Deportations Halted As Federal Government Reviews Illegal Immigration Cases

An Immigration and Customs Enforcement officers makes an arrest.
An Immigration and Customs Enforcement officers makes an arrest.
An Immigration and Customs Enforcement officers makes an arrest.

Today in Latin America

Top Story — Immigration enforcement officials have begun halting some deportations, putting into effect a policy that prioritizes arresting and deporting undocumented immigrants convicted of serious crimes or that present a national security threat.

The Department of Homeland Security is reviewing thousands of cases and will likely dismiss those of people without serious convictions on their records, The Dallas Morning News reports.

The change in policy was announced on Aug. 20 in a memo by John Morton, head of Immigration and Customs Enforcement, according to The New York Times. The decision was motivated partly by pressure to deal with backlogged illegal immigration cases that are clogging up the courts.

The change is also intended to let one particular group of undocumented immigrants off the hook — those who have been detained by ICE, but have initiated the process of applying for legal residence. Morton’s memo suggests ICE use its authority to dismiss such cases, The New York Times reports.

The halting of deportations has prompted criticism from those advocating tougher enforcement of immigration law, including agents within ICE itself.

“Actions like this demoralize ICE agents who are trying to do their job and enforce the law,” said Senator Charles Grassley (R-IA).

Others celebrated the initiative, arguing that it provided a practical solution for an immigration enforcement system with limited resources.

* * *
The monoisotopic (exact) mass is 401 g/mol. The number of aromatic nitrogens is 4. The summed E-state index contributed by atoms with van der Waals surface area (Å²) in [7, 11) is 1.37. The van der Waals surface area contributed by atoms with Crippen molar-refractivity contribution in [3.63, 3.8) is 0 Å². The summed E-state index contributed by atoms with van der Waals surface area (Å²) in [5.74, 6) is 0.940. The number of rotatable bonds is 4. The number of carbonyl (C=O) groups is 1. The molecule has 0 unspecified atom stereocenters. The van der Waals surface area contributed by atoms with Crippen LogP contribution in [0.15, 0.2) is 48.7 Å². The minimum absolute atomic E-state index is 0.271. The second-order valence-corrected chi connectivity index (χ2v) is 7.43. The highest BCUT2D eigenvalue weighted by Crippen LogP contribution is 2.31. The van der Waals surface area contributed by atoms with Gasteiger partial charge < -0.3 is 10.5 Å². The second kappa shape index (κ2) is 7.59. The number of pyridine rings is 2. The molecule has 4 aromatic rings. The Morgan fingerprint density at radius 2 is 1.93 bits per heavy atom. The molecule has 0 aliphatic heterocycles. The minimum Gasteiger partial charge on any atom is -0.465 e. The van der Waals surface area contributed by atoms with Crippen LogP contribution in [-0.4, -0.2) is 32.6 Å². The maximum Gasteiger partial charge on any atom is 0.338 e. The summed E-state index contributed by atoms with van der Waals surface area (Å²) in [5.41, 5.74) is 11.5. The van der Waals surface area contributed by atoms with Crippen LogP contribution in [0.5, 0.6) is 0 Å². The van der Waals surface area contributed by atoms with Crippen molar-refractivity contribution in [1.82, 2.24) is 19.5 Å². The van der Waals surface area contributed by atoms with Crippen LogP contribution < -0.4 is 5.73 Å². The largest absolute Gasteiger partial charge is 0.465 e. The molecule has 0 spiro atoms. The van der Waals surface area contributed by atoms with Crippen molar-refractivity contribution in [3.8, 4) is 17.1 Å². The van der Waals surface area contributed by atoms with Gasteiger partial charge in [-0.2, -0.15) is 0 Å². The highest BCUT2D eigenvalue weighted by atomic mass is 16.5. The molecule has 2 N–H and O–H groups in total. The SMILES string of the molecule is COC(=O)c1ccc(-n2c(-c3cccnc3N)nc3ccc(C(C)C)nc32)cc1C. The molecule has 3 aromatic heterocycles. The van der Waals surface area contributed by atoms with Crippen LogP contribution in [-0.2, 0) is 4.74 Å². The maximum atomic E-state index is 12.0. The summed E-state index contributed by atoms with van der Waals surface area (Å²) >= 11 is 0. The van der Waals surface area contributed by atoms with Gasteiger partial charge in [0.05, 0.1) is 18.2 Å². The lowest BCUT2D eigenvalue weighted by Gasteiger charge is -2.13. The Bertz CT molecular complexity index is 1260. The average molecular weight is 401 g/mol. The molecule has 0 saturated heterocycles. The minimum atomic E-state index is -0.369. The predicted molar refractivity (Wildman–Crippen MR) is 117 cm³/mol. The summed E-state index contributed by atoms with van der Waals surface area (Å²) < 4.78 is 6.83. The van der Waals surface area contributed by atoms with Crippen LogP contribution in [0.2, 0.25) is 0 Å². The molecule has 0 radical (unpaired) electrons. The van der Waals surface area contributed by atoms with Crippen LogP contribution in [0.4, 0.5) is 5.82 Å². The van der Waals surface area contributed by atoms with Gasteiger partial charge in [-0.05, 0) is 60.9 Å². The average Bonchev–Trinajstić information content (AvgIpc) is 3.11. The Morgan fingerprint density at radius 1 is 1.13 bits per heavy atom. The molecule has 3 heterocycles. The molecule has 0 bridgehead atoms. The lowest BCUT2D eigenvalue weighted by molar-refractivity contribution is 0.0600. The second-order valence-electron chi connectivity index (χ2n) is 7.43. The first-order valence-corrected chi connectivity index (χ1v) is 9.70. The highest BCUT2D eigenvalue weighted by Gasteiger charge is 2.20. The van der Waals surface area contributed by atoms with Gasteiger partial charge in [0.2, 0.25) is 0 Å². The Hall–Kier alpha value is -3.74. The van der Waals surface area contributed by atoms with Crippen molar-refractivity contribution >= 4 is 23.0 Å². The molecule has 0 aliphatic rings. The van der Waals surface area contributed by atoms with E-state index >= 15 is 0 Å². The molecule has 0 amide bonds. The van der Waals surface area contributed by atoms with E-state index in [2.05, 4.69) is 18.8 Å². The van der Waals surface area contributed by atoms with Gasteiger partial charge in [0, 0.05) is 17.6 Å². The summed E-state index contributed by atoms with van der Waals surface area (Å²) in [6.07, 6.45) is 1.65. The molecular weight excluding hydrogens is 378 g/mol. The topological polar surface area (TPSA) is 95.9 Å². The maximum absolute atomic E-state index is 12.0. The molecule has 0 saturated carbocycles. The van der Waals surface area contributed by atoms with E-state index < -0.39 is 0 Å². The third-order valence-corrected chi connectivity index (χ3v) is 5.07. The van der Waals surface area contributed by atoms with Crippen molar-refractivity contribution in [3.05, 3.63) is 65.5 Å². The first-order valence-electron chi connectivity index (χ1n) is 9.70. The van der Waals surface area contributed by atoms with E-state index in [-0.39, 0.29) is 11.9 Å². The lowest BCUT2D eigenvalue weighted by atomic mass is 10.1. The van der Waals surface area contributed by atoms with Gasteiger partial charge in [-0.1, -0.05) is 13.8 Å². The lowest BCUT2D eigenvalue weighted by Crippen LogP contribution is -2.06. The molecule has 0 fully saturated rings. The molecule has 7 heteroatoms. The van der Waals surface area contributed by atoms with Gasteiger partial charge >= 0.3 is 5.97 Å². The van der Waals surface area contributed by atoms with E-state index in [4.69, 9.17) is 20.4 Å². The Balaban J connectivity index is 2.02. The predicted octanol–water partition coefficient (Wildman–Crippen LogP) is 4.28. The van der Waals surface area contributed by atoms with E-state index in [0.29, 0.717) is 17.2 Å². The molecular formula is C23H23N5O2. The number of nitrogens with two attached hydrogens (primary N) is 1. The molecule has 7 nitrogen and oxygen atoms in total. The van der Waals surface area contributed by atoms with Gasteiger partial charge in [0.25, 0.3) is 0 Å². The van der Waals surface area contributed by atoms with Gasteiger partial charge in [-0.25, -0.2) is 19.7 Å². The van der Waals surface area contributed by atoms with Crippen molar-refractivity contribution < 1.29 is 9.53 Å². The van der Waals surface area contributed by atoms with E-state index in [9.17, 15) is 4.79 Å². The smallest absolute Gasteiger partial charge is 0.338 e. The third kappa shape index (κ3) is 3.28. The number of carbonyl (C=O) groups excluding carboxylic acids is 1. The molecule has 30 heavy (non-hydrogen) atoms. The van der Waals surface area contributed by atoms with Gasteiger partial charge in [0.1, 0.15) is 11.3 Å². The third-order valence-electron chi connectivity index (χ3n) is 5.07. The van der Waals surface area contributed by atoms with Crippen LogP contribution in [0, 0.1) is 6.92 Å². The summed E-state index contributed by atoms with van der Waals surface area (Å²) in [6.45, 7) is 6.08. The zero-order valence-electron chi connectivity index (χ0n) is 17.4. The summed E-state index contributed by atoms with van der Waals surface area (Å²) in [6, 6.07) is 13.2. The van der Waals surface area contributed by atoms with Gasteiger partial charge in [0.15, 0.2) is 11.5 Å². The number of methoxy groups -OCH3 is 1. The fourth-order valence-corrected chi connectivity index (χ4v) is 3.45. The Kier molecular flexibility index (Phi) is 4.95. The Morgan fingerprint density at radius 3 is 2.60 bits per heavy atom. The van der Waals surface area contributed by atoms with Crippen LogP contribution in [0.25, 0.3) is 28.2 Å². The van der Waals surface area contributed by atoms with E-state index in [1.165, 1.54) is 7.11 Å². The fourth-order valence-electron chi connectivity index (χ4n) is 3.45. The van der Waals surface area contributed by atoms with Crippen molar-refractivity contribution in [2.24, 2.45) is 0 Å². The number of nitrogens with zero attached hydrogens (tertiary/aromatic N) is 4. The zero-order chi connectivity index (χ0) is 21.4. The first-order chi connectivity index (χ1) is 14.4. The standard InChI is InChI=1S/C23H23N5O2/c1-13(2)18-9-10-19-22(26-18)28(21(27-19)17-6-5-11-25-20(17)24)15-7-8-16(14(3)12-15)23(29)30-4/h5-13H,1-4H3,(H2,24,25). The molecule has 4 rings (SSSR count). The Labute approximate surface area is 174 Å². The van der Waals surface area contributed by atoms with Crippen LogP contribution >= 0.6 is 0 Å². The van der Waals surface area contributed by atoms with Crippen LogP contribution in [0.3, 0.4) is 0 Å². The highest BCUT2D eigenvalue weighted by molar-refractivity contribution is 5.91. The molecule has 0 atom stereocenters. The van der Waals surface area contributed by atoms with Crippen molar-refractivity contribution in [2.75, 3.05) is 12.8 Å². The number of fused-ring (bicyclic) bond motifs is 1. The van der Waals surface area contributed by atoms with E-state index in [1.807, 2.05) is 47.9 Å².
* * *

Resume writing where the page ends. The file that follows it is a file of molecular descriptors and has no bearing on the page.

“This is the kind of reform we need. Targeting those who intend to do harm while expediting the cases of law-abiding immigrants is the best use of ICE’s precious resources and will save the taxpayers money,” said Cheryl Little, executive director of the Florida Immigrant Advocacy Center.

The new policy takes effect following Republican primary elections in which immigration figured prominently, with the electorate in some states polarizing around the question of whether state government should take a greater role in enforcing immigration law.

The Obama administration opposes increasing state enforcement of immigration law and has challenged Arizona’s controversial law in the courts.

Just Published at the Latin America News Dispatch

Headlines from the Western Hemisphere

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Image: U.S. Federal Government, Public Domain.

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  1. Arizona has stepped up in defense of their own with the new law they have. They better not be asking for federal support for their bill though because they want it this way they should carry it through all the way.

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